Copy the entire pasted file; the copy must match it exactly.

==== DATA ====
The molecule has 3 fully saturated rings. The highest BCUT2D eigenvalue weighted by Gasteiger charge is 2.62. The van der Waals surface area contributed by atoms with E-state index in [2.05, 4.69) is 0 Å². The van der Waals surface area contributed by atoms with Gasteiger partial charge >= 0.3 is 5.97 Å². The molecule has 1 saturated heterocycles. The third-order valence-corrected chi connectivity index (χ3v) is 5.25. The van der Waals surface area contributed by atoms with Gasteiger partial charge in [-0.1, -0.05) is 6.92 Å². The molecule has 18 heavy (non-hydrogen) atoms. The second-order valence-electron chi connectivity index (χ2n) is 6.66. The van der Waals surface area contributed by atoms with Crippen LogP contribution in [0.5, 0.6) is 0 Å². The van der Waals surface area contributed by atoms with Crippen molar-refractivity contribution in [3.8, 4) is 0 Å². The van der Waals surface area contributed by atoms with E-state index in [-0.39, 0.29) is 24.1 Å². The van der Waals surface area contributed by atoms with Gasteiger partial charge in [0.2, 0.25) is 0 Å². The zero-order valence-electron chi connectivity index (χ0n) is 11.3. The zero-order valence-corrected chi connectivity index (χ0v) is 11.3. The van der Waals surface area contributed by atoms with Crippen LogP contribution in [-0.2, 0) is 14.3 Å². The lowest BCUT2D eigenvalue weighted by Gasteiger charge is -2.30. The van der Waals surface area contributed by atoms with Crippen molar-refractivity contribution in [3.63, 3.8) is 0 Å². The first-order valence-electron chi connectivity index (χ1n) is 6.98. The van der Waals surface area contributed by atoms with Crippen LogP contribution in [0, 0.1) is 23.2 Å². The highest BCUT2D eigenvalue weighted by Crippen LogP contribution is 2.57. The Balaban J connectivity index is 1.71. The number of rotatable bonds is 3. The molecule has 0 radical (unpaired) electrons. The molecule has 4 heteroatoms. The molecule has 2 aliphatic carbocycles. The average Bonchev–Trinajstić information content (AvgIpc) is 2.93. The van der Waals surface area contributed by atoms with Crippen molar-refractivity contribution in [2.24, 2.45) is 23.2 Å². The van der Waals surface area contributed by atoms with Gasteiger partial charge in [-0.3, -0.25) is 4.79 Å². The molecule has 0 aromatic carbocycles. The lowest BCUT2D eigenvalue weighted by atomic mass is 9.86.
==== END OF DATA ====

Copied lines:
The molecule has 3 fully saturated rings. The highest BCUT2D eigenvalue weighted by Gasteiger charge is 2.62. The van der Waals surface area contributed by atoms with E-state index in [2.05, 4.69) is 0 Å². The van der Waals surface area contributed by atoms with Gasteiger partial charge >= 0.3 is 5.97 Å². The molecule has 1 saturated heterocycles. The third-order valence-corrected chi connectivity index (χ3v) is 5.25. The van der Waals surface area contributed by atoms with Gasteiger partial charge in [-0.1, -0.05) is 6.92 Å². The molecule has 18 heavy (non-hydrogen) atoms. The second-order valence-electron chi connectivity index (χ2n) is 6.66. The van der Waals surface area contributed by atoms with Crippen LogP contribution in [0.5, 0.6) is 0 Å². The van der Waals surface area contributed by atoms with Crippen molar-refractivity contribution in [3.8, 4) is 0 Å². The van der Waals surface area contributed by atoms with E-state index in [-0.39, 0.29) is 24.1 Å². The van der Waals surface area contributed by atoms with Gasteiger partial charge in [0.2, 0.25) is 0 Å². The zero-order valence-electron chi connectivity index (χ0n) is 11.3. The zero-order valence-corrected chi connectivity index (χ0v) is 11.3. The van der Waals surface area contributed by atoms with Crippen LogP contribution in [-0.2, 0) is 14.3 Å². The lowest BCUT2D eigenvalue weighted by Gasteiger charge is -2.30. The van der Waals surface area contributed by atoms with Crippen molar-refractivity contribution in [3.63, 3.8) is 0 Å². The first-order valence-electron chi connectivity index (χ1n) is 6.98. The van der Waals surface area contributed by atoms with Crippen LogP contribution in [0, 0.1) is 23.2 Å². The highest BCUT2D eigenvalue weighted by Crippen LogP contribution is 2.57. The Balaban J connectivity index is 1.71. The number of rotatable bonds is 3. The molecule has 0 radical (unpaired) electrons. The molecule has 4 heteroatoms. The molecule has 2 aliphatic carbocycles. The average Bonchev–Trinajstić information content (AvgIpc) is 2.93. The van der Waals surface area contributed by atoms with Crippen molar-refractivity contribution in [2.24, 2.45) is 23.2 Å². The van der Waals surface area contributed by atoms with Gasteiger partial charge in [-0.3, -0.25) is 4.79 Å². The molecule has 0 aromatic carbocycles. The lowest BCUT2D eigenvalue weighted by atomic mass is 9.86.